Abstract to Resilience2011 Conference: Shear and feedback loss in central structures

Here is an abstract Preston and I submitted for the Resilience2011 conference this next spring.

Shear and feedback loss in central structures


Calving derived social structures:

Upper level or centralized structures like bankers and banks, teachers and schools, or authors and publishers emerge to alleviate strain, effectively empowering lower levels – savers, the student body, audience. They are derived and serve. Lower level edge structures, however, become equally derived from the upper levels once they emerge. It is efficient shorthand to isolate a derived level as the primary operative level: the one that matters. The material and conceptual significance of derived structure is sufficient to allow the aggregate to become an independent useful context. Through this process shear emerges and upper level consideration elides lower level detail. No longer directly considered, lower level strain cannot contribute predictive signals to governance of derived structures’ behavior. Instead lower levels cope with strain until limits are reached where their services collapse.

Calving wealth from value:

Consider financial wealth: Once certain forms of derived value become commonly accumulated as wealth, money may become a substitute for each of these types of value. Wealth thus becomes synonymous with money, and money comes to define value relative to itself. The result is that activities which are not identified within this context of monetary-wealth-value become devalued, dismissed as background, relative to money. Although the value-defining wealth that backs money cannot exist without these lower level activities, money can operate largely independently of them so long as strain of this activity pushed to lower levels does not exceed their addressable ability to diffuse.

The issue is trophic.

This works for a long time because edges are not scarce of resources or value and can use it efficiently. They are merely scarce of aggregates and derivatives that the center determines to be valuable through its local, yet essentialized, definition of wealth. Edges are not only rich but are the site through which this centrally recognized wealth is derived. They are the primary production system that directly creates and feeds the rest; the wolf does not take into consideration the plant’s capture and transformation of light, but this does not make the plant unimportant.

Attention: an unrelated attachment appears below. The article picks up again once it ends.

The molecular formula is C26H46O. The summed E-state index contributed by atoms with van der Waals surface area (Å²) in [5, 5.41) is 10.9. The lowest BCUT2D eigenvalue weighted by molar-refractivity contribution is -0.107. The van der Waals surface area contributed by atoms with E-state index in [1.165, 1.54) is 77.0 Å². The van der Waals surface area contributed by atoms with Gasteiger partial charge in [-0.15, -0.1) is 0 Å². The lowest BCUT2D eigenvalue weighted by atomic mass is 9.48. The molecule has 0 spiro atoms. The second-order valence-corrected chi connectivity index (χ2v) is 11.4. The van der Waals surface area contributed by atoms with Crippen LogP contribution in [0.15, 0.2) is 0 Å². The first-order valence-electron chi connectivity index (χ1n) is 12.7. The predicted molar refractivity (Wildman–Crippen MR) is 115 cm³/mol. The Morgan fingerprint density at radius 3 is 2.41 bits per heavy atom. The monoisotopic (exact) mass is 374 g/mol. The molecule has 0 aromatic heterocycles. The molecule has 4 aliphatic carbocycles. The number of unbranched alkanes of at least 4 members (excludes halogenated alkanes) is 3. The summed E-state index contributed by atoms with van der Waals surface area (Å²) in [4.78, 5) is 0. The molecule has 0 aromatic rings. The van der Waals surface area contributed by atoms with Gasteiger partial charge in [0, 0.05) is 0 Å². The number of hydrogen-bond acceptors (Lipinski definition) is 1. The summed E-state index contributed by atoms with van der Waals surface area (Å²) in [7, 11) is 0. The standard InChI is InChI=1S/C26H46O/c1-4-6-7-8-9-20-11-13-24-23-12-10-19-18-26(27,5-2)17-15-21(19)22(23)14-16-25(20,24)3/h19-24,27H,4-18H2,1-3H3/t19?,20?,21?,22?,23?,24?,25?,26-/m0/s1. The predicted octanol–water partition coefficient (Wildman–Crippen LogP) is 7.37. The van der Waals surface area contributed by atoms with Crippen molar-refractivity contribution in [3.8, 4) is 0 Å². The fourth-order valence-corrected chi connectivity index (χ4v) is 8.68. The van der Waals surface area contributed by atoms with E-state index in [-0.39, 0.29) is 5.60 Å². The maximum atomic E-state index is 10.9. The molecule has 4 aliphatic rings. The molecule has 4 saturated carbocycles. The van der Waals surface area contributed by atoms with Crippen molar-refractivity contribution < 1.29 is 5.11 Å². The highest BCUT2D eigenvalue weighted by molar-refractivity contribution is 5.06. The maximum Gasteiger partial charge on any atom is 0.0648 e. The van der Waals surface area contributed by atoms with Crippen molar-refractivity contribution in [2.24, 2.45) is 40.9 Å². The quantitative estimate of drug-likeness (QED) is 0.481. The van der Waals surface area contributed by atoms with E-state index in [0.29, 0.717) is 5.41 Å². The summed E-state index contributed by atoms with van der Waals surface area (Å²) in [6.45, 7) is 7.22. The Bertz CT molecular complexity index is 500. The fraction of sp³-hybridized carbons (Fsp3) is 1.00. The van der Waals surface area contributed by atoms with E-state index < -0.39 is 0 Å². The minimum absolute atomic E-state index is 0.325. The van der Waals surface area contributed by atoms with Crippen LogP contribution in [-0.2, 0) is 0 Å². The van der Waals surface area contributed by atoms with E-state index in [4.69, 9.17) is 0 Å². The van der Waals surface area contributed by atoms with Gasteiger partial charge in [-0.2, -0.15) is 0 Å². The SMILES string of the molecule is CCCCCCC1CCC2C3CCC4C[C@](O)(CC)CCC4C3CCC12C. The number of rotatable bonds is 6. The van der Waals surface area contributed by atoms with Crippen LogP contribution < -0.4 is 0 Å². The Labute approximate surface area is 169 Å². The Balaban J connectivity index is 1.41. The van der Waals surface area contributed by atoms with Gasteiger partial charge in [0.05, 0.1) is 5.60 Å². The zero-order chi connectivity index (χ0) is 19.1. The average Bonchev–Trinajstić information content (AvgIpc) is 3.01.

Only that which is evident can be resolved in a manner that allows for intentionality. Centers cannot act to diffuse unrecognized strain; its resolution will be forced upon them. We suggest that central structures can be made more sensitive to and inclusive of feedback from lower production levels to which they currently export strain, incorporating resilience and adaptability, by improving the higher level structure’s access to data from local experimentation. In doing so, the shear between upper and lower level structure will be evident. This influence through visibility empowers local actors and preserves niches that sustain local value creation and experimentation.

At the moment our proposal is speculative, not driven by empirical evidence. We see plausible applicability in ecology, currency, publishing, online communities, urban design, and innovation suggesting both viability and broader applicability of the framework. We hope to extend current models of system operation and structural transformation with this framework that may increase explanatory and predictive efficacy.